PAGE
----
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Mimes are usually mute and wave gloved hands in the air. Actors pretend to be someone--anyone--else. Yet you never know what to expect from performance artists. One day they're masturbating in a gallery. Another, they're having a friend shoot them in the arm with a gun, or ranting about their sorry lot in life. They have a reputation for smearing themselves in feces and rolling naked on floors strewn with broken glass. They rub rotting fish on their loins or hang themselves by fish hooks above gawking city crowds.
Whatever the Jerry Springer-type stunt being staged, say fans of this ill-defined yet growing area of cultural exhibitionism, the common thread is that the performers are usually playing themselves, or some afflicted aspect thereof.
"I think that's one of the real differences between performance art and other more traditional kinds of theater," says Angela Ellsworth, a painter and performance artist who teaches at ASU West and the downtown charter school Metro Arts. And with help from a few other artists and area art galleries and institutions, she has hatched something called LAP (Live Art Platform) to advance performance art in the area. "In traditional theater, actors are usually playing out a role that someone else has written," she says. "They might even be doing a character that maybe someone else has done before. Performance art is pretty much self-referential."
In this age of mediated electronic realities, about the only sure thing you can say about performance art is that it is real, live, in the moment--a lot like life.
You can see for yourself March 26, when LAP sponsors Bull at the Icehouse, in downtown Phoenix. The event is the third of five that LAP has put on in its inaugural season. It features LAP's other co-founders Leslie Hill and Helen Paris, who are visiting artists at ASU, and an Irish duo from the London-based group with the lower-case name, desperate optimists.
The event isn't likely to be for cultural hobbyists. According to a recent press release, LAP is out to win "tough, sophisticated audiences." Audiences with stamina. Even without the delays that usually afflict the medium, Bull is slated to last for half a day, from noon to midnight. Beyond that, the artists involved haven't been able to say what might distinguish their 12 hours at the Icehouse from an equal term in line at the Department of Motor Vehicles.
"We really haven't achieved our performance moments yet," was the only insight Hill could offer about their plans."
Ellsworth wishes she could fill in some of the blanks surrounding the event, but she's as much in the dark as the next inquirer. "Maybe they're trying to add some mystery by not revealing anything about it. I really don't know what they're thinking. All I can tell you is that something will happen and it'll probably include some technical stuff. They're into computers. And there's a mechanical bull they've been working on."
Helen Hestenes, director of the Icehouse, lets out a long ruminative, "Hmmmmmmm," when asked to describe the upcoming event. After a pause, she says, "I don't ask too many questions, because I like to be surprised. I just know it's going to be fantastic. But, it is 12 hours long and I must admit, I haven't seen a 12-hour piece before, so for me it will be the first 12-hour performance piece I've ever seen."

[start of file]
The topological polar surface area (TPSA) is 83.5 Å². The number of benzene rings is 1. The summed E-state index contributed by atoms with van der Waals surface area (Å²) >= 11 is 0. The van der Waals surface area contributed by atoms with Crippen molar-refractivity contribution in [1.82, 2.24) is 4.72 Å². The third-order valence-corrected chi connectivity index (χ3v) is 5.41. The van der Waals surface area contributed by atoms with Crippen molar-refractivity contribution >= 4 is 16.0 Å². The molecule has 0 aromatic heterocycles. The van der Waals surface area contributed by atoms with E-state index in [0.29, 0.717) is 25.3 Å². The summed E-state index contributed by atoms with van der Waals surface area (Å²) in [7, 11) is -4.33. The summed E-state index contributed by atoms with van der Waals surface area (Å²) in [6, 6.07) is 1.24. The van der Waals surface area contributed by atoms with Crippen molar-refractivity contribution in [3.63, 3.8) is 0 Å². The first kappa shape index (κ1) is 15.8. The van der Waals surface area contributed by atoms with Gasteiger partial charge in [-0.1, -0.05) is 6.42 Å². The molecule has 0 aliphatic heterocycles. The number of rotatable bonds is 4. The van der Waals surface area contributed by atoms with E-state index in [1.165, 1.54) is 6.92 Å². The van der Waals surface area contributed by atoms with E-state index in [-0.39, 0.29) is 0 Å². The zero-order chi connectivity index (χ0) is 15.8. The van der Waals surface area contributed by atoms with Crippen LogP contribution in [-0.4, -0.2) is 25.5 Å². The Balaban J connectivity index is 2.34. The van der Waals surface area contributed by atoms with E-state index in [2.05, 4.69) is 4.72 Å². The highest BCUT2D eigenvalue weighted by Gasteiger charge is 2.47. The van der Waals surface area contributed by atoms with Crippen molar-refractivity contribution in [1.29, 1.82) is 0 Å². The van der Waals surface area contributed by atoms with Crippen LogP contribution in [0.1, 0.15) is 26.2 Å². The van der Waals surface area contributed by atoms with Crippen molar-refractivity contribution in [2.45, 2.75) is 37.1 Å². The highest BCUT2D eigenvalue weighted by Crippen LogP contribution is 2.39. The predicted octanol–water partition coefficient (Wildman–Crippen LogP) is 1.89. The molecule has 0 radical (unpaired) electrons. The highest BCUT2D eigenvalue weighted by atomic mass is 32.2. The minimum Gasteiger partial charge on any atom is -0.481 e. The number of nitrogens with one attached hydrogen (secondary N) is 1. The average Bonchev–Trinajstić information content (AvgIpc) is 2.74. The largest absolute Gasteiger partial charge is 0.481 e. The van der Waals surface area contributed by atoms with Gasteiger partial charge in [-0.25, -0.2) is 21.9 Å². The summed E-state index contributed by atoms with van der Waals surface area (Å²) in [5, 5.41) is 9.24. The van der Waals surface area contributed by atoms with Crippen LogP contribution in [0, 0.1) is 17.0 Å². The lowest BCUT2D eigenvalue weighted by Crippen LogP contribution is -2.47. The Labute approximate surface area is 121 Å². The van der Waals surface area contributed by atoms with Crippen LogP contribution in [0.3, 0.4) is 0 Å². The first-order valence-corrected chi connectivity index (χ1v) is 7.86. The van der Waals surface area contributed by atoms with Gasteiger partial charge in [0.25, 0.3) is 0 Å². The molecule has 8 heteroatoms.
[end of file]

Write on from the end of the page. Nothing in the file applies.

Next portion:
The event reflects the increasing visibility of performance art in the area. Once the exclusive domain of renegade outfits like MARS Artspace, the Icehouse and Allwun House, performance art in the past several years has become an expected offering at art openings in Scottsdale and ASU's art museum and elsewhere. ASU West offers a course in the history of the medium. And Drama City and the Institute for Studies in the Arts at ASU's Tempe campus, have been regular sponsors of performance art and artists.
This institutional embrace comes with plenty of irony, given the medium's beginnings as a protest against prevailing cultural powers and institutions.
In the arts alone, the in-your-face irreverence of performance art has been part of just about every modern avant-garde art movement. In the larger world, public performances of one kind and another have been instrumental in advancing political and social causes and protests.
Arthur Sabatini, who teaches the history of performance art at ASU West, points out that the field got a boost from the political and cultural unrest of the 1960s, which attacked many of the assumptions about western culture.
Among them was the distinction among various art forms.
"You've got to remember that western Euro-American culture separated the art forms like no other culture ever really did," says Sabatini. He says performance art subsequently emerged as a hybrid of various media, combining painting, sculpture, theater and television in a mix that often confounds traditional observers. "That's why it's so difficult for performance artists to explain or define exactly what they do."
The constant, he adds, is that "the forms of expression you find in performance art usually fall outside the categories for every other kind of art. The artists do what they do because there's no other way of doing it."